Importantly, neither the EPA or the Food and Drug Administration (FDA) regulates organic essential oils labeled for use in aromatherapy or other non- food, medicine, cosmetic, or pesticide usage.

What is Lethal Dose 50 (LD50)?

We measure lethal doses by measuring the substance’s concentration that is lethal (usually orally) to 50% of the affected population. The oral LD50 of pure thyme oil is 2840 milligrams per kilogram. So for an 80kg (176lbs) adult person, 227,200 mg of pure thyme oil would kill half that drank it. And that’s almost exact 8 ounces or a whole cup. But it seems unlikely an adult could physically consume that much thyme oil. Nevertheless, all natural pesticides have the potential to be toxic.

Specifically, a 22% thyme oil product permitted for use in organic agriculture is more hazardous. Thus, a ten ounce bottle of 22% thyme oil contains 2.2 ounces of pure thyme oil. This amount could potentially be lethal if somehow ingested completely by a 48 pound dog.

Natural Pesticide Regulations

The EPA considers most organic pest control products with all natural ingredients 25(b) exempt. The same testing and registration regulations as EPA registered pesticides do not apply to 25(b) exempt products. Some of these active ingredients appear on the FDA “GRAS” (Generally Regarded As Safe) list. This means that they are commonly used in food products. However, some natural, organic active ingredients appear on the EPA’s TSCA (Toxic Substances Control Act) list.

Furthermore, the USDA National Organic Program oversees the use of some of these products in certified organic farms.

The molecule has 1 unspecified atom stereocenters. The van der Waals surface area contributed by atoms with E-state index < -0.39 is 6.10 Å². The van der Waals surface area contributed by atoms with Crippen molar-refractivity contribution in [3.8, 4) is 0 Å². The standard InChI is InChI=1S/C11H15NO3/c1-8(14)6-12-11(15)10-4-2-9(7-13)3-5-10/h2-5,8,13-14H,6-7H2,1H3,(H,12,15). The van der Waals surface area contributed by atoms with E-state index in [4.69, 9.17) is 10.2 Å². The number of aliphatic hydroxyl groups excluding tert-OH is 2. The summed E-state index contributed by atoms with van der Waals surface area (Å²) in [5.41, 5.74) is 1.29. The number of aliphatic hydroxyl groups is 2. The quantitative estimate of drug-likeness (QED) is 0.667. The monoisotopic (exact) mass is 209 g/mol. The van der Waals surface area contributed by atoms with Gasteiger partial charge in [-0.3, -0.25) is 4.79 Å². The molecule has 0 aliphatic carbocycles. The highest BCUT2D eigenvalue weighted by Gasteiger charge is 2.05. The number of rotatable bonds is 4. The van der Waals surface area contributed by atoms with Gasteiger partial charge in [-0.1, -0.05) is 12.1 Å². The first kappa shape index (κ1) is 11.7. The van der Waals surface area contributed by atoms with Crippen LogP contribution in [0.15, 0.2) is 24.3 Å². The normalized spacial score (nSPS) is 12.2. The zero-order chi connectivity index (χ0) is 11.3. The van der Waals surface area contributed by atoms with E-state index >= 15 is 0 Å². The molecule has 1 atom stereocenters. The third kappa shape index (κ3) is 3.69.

Minimum Risk Pesticides

Thus we often refer to 25(b) products as “minimum risk pesticides”. The EPA does not regulate minimum risk pesticides under the Federal Insecticide, Fungicide & Rodenticide Act (FIFRA) as it does registered pesticides. For the most part we consider minimum risk pest control products to be generally safe for humans & wildlife.

Choosing The Best Organic Pest Control Product

Always do your research on your target pest. So you will be most prepared to make an effective Integrated Pest Management (IPM) strategy. By using IPM, you’ll identify any solutions for your garden or household pest that prevents pesticide usage.

In Conclusion

For some uses, minimal risk or organic pest control products may be appropriate. Use caution as with any pesticide. Sometimes EPA registered pesticides are more appropriate for certain persistent pest issues like household ant & rat control. Unfortunately nature doesn’t provide the exact chemicals we rely on for acceptable levels of control of Portland rats and ants. Nevertheless, using IPM to control rats & ants will ensure safety for people, pets, and pollinators if used consciously & cautiously. Alternatively, for spiders there are a multitude of effective all natural pest control products for your IPM strategy.

To get a customized IPM strategy for your Portland rodent, spider or ant control issue, don’t hesitate to call. We have the ecological restoration & IPM experience to get rid of pests. While safely managing any hazard to people, pets and pollinators.